Geraldine Hughes

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Geraldine Hughes
GeraldineHughesMar09.jpg
Geraldine Hughes in New York City in March 2009
Born 1970 (age 46–47)
Belfast, Northern Ireland
Nationality British
Education University of California, Los Angeles[1]
Occupation Actress
Years active 1984–present
Net worth $500,000 (2015)[2]
Height 5 ft 3 in (1.60 m)

Geraldine Hughes (born 1970) is an Irish actress. Born in West Belfast, Hughes has appeared in films such as Duplex, Rocky Balboa and Gran Torino.[1][3] She also played Mary Todd Lincoln in Killing Lincoln.[4] More recently, she performed a solo play written by herself, Belfast Blues.

Early life[edit]

Hughes grew up in the Divis Flasts in Belfast, Northern Ireland, during The Troubles. To get herself through the tough times, Hughes participated in her school's drama club. She loved school, saying it made her feel safe and she enjoyed the structure it provided. It was where she escaped from The Troubles.[5] After being chosen for her role in the film Children of the Crossfire, Hughes spent her first summer in the United States. She had no acting experience beyond her school's drama club before accepting her role as Mary in the movie.[6]

Education[edit]

In Belfast, Hughes attended St. Louise Comprehensive School in the '80s. Later, she attended the University of California in Los Angeles (UCLA) with a private scholarship from those she worked with in the film Children of the Crossfire. While they paid her tuition, she paid her living expenses.[6] Hughes graduated from the university with a BA from the School of Theater, Film and TV. And in 2009, Queens University in Belfast awarded Hughes an honorary doctorate for her contributions to the performing arts.[7]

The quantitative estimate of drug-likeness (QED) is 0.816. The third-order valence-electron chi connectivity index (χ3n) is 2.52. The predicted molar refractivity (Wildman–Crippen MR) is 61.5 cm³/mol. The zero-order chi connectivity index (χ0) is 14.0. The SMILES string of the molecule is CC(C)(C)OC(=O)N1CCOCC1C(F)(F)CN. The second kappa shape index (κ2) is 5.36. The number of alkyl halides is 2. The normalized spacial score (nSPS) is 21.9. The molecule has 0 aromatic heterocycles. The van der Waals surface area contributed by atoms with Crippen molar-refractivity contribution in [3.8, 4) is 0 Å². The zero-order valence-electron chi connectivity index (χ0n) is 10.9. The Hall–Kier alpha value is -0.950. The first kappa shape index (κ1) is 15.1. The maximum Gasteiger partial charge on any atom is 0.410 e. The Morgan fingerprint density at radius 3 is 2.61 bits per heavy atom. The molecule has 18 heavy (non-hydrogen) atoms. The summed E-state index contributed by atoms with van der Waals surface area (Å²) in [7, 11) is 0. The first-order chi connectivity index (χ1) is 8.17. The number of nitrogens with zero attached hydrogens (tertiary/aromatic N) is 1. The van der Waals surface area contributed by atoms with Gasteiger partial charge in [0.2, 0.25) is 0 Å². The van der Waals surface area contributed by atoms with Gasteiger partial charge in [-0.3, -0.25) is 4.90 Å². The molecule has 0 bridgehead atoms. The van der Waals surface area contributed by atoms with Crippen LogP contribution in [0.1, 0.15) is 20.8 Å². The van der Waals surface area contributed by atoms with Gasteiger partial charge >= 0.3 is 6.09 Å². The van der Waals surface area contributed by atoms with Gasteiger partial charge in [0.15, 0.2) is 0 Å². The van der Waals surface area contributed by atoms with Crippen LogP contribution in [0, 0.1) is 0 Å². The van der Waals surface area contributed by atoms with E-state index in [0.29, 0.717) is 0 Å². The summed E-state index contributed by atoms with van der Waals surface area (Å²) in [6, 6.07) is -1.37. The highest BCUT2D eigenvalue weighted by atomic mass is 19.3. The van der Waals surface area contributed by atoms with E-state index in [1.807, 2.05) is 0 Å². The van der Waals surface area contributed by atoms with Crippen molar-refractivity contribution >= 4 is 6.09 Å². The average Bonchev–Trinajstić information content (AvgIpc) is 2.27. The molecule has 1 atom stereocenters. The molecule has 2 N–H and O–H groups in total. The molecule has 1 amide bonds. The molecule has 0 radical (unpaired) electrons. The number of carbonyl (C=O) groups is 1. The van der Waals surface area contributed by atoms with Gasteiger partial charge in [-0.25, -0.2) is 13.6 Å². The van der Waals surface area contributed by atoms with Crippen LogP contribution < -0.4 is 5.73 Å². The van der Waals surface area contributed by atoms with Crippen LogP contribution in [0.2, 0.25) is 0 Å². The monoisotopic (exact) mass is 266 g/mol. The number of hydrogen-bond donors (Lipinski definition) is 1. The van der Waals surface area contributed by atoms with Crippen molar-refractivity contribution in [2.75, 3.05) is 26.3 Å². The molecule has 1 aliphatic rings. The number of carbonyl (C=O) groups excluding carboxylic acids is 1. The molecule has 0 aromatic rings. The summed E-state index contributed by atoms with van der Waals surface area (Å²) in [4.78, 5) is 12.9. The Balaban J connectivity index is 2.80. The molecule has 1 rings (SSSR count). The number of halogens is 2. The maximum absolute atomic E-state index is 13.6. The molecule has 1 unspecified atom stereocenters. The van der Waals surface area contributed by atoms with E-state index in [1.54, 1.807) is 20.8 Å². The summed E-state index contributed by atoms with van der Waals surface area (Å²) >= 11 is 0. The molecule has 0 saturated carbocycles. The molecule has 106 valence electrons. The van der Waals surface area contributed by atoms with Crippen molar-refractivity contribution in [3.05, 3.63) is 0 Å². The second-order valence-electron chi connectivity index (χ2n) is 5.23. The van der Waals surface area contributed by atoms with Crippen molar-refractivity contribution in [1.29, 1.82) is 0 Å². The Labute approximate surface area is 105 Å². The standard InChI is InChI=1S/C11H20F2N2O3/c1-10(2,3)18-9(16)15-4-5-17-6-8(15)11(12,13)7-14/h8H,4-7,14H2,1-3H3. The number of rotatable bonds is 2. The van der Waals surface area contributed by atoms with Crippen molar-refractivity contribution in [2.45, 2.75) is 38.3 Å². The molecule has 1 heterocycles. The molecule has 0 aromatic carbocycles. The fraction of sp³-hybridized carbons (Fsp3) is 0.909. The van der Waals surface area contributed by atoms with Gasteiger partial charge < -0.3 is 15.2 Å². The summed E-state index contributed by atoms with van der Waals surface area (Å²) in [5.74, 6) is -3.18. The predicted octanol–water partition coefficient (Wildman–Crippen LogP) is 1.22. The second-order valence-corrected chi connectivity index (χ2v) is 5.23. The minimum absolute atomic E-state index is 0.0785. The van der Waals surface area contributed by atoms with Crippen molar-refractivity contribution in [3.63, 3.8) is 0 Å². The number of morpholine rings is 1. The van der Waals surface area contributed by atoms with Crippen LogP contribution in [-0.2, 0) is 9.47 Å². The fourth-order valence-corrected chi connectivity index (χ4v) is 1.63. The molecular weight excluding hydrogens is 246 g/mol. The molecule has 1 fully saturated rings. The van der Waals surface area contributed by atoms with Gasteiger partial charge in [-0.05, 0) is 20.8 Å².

Career[edit]

When Hughes was just 14, American TV producers auditioned hundreds of children in Ireland for their film and of the hundreds, three were chosen to participate in the film, Hughes being one of them. This first film debut of hers was in the movie, Children of the Crossfire in the year 1984. Later, during her first years in Los Angeles, Hughes became a part-time nanny Danny DeVito and Rhea Perlman's children.[6]